Dec 22, Gareth Lewis rated it really liked it Just wonderful. Inspired me to visit, which I did a couple of months ago. This passage on Czech cuisine rings comically true - Lunch. Perhaps this is the place to say a word about Czech cuisine; a word, and then on to more appetizing topics. My Czech friends, whom I value dearly and would Just wonderful.
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Dec 22, Gareth Lewis rated it really liked it Just wonderful. Inspired me to visit, which I did a couple of months ago. This passage on Czech cuisine rings comically true - Lunch. Perhaps this is the place to say a word about Czech cuisine; a word, and then on to more appetizing topics.
My Czech friends, whom I value dearly and would Just wonderful. My Czech friends, whom I value dearly and would not wish to offend, should skip smartly the next two paragraphs - you have been warned.
I have eaten badly in many parts of the world. At a hostelry in a pleasant little town not far from Budapest I have been confronted by a steaming platter of sliced goose, mashed potato, and sauerkraut, three shades of glistening grey. And what about the inoffensive-looking green salad which I ate without a second thought in a little lunch place off the tourist trail one glorious autumn afternoon in Oaxaca, which infiltrated into my digestive system a bacillus, busy as a Mexican jumping bean, which was to cling to the inner lining of my intestines for three long, queasy, and intermittently galvanized months?
I do not say that my culinary adventures in Prague were as awful as these. Indeed, I have had some fine meals there over the years. In general, however, it must be said, and I must say it, that the Czech cuisine is, well, no better than that of Bavaria, which statement is, as anyone who knows Bavaria well will confirm, a ringing denunciation.
Both the Czechs and the Bavarians, close neighbors that they are, have in common an inexplicable but almost universal enthusiasm for… dumplings. These delicacies can be anything from the size of a stout marble - what in my childhood we called a knuckler - to that of a worn-out, soggy tennis ball, with which they share something of the same texture, and possibly of their taste. It sits there on the plate, pale, tumorous, and hot, daring you to take your knife to it, and when you do, clinging to the steel with a kind of gummy amorousness, the wound making a sucking, smacking sound and closing on itself as soon as the blade has passed through.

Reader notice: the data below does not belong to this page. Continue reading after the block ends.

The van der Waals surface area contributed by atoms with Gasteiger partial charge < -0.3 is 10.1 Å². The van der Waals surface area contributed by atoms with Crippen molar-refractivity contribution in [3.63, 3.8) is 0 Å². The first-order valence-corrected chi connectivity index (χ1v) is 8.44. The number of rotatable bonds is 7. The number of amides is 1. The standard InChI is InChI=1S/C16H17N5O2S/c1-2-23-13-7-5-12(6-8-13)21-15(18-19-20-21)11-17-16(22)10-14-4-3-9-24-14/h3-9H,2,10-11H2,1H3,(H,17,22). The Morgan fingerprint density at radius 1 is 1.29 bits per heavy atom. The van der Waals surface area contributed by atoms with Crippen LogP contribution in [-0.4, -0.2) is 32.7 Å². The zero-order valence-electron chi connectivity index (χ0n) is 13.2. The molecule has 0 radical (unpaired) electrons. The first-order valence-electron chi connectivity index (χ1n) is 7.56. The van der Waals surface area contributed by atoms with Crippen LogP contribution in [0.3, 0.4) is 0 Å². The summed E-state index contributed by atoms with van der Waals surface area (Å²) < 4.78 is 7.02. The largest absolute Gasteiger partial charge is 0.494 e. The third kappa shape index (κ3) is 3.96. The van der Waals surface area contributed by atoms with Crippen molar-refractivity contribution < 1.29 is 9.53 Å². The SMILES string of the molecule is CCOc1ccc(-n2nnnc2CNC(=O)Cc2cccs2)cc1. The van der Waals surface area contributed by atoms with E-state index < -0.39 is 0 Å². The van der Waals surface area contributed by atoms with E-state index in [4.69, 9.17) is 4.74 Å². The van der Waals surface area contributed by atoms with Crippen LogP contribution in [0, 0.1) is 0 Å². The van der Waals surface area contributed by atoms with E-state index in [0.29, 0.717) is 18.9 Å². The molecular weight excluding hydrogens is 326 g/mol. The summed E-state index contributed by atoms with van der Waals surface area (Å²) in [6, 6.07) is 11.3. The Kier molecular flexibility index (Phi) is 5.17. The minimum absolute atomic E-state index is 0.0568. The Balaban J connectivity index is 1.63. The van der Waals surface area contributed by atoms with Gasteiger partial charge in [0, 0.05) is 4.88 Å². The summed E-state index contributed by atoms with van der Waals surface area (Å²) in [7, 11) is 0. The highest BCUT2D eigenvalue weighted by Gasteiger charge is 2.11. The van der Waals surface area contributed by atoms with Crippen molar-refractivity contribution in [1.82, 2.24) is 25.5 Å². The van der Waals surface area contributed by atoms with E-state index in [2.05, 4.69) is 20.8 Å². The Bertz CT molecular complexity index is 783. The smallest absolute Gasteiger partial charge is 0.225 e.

But there would be other mealtimes, oh, there would, from which memory averts its gaze. The narrative is composed as a set of brief nonfiction stories and moves fluidly across time. I kept wondering as I read how it could be that someone who can write and think this well is wasting his time fooling around with mystery novels. The book is part of the Bloomsbury series "The Writer and the City," which features notable authors treating favorite places, among them Peter Carey on Sydney and Edmund White on Paris.
Then another friend found this book in the library. This friend grew up in Prague and she read the book in a single sitting. I now begin to understand why he enjoys such a high reputation. This is my kind of travel book: serious, personal, lots of information and very well written.
And yes, it does make me want to visit Prague.
John Banville: Using words to paint pictures of "magical" Prague
There is loveliness here, of course, but a loveliness that is excitingly tainted. In his book Magica Praha, that ecstatic paean of amor urbi, Angelo Maria Ripellino figures the city as a temptress, a wanton, a shee devil. She slyly works her way into the soul with spells and enigmas to which she alone holds the key. The latter novel about the pioneering German astronomer Johann Kepler is a literary tour de force, which vividly recreates the intellectual and social milieu of Rudolphine Prague where Kepler made his most famous discoveries.
All cities, to some extent, live mostly in our heads, but the Czech capital often seems entirely an imaginative construct. In his novel, Kepler of , Banville alchemised brilliantly the city of the seventeenth century out of scraps and fragments of research. For that book, he mentally wandered the ill-lit alleyways that were the labyrinthine dystopia of Rudolf II, the enlightened, insane Holy Roman Emperor who shut himself in the adamantine castle, Hradcany, that broods above the River Vltava, and surrounded himself with artists and artisans, chancers and necromancers. It was not until a couple of years later that Banville could inspect the veracity of his creation at first hand. At that time, Prague was still greatcoated in the Cold War. The author visited in winter and found that, despite the frigid greyness of Soviet-backed authority, the city of his imagining still could present itself glittering and intact.
Prague Pictures: A Portrait of the City